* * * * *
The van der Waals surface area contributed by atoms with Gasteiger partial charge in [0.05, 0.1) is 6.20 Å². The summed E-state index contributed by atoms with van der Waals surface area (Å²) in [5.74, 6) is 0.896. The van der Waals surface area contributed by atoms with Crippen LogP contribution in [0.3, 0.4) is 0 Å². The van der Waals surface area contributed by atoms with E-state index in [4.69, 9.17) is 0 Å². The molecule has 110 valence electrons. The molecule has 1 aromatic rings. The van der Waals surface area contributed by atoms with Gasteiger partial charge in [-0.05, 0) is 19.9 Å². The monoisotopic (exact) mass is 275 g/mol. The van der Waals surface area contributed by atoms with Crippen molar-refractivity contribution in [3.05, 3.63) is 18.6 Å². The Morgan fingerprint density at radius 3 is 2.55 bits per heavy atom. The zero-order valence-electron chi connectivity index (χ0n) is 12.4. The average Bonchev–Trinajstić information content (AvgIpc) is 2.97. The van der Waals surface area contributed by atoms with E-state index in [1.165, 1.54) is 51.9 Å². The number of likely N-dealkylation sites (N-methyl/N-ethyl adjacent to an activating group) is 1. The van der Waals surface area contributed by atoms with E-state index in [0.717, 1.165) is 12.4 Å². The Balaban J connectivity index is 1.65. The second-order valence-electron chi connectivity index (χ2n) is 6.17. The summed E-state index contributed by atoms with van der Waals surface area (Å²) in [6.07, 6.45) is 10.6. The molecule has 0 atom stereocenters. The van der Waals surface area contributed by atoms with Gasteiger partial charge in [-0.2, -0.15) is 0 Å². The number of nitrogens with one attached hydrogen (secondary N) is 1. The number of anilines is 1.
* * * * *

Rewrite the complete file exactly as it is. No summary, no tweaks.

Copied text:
The van der Waals surface area contributed by atoms with Gasteiger partial charge in [0.05, 0.1) is 6.20 Å². The summed E-state index contributed by atoms with van der Waals surface area (Å²) in [5.74, 6) is 0.896. The van der Waals surface area contributed by atoms with Crippen LogP contribution in [0.3, 0.4) is 0 Å². The van der Waals surface area contributed by atoms with E-state index in [4.69, 9.17) is 0 Å². The molecule has 110 valence electrons. The molecule has 1 aromatic rings. The van der Waals surface area contributed by atoms with Gasteiger partial charge in [-0.05, 0) is 19.9 Å². The monoisotopic (exact) mass is 275 g/mol. The van der Waals surface area contributed by atoms with Crippen molar-refractivity contribution in [3.05, 3.63) is 18.6 Å². The Morgan fingerprint density at radius 3 is 2.55 bits per heavy atom. The zero-order valence-electron chi connectivity index (χ0n) is 12.4. The average Bonchev–Trinajstić information content (AvgIpc) is 2.97. The van der Waals surface area contributed by atoms with E-state index in [1.165, 1.54) is 51.9 Å². The number of likely N-dealkylation sites (N-methyl/N-ethyl adjacent to an activating group) is 1. The van der Waals surface area contributed by atoms with E-state index in [0.717, 1.165) is 12.4 Å². The Balaban J connectivity index is 1.65. The second-order valence-electron chi connectivity index (χ2n) is 6.17. The summed E-state index contributed by atoms with van der Waals surface area (Å²) in [6.07, 6.45) is 10.6. The molecule has 0 atom stereocenters. The van der Waals surface area contributed by atoms with Gasteiger partial charge in [-0.2, -0.15) is 0 Å². The number of nitrogens with one attached hydrogen (secondary N) is 1. The number of anilines is 1.